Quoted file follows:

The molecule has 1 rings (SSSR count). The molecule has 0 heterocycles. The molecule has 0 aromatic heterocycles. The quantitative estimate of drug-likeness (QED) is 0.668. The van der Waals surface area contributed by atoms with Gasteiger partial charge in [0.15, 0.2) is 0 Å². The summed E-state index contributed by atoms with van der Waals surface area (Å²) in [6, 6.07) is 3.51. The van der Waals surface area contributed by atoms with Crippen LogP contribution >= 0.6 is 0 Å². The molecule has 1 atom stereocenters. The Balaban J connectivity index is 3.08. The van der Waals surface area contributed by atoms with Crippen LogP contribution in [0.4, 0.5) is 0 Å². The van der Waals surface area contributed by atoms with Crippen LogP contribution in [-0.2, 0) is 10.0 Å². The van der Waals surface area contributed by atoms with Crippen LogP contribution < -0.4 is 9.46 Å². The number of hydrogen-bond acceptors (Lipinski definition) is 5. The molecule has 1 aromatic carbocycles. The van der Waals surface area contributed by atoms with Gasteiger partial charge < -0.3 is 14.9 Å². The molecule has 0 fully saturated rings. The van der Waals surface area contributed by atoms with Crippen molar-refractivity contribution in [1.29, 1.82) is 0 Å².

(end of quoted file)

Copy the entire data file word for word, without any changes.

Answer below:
The molecule has 1 rings (SSSR count). The molecule has 0 heterocycles. The molecule has 0 aromatic heterocycles. The quantitative estimate of drug-likeness (QED) is 0.668. The van der Waals surface area contributed by atoms with Gasteiger partial charge in [0.15, 0.2) is 0 Å². The summed E-state index contributed by atoms with van der Waals surface area (Å²) in [6, 6.07) is 3.51. The van der Waals surface area contributed by atoms with Crippen LogP contribution >= 0.6 is 0 Å². The molecule has 1 atom stereocenters. The Balaban J connectivity index is 3.08. The van der Waals surface area contributed by atoms with Crippen LogP contribution in [0.4, 0.5) is 0 Å². The van der Waals surface area contributed by atoms with Crippen LogP contribution in [-0.2, 0) is 10.0 Å². The van der Waals surface area contributed by atoms with Crippen LogP contribution < -0.4 is 9.46 Å². The number of hydrogen-bond acceptors (Lipinski definition) is 5. The molecule has 1 aromatic carbocycles. The van der Waals surface area contributed by atoms with Gasteiger partial charge < -0.3 is 14.9 Å². The molecule has 0 fully saturated rings. The van der Waals surface area contributed by atoms with Crippen molar-refractivity contribution in [1.29, 1.82) is 0 Å².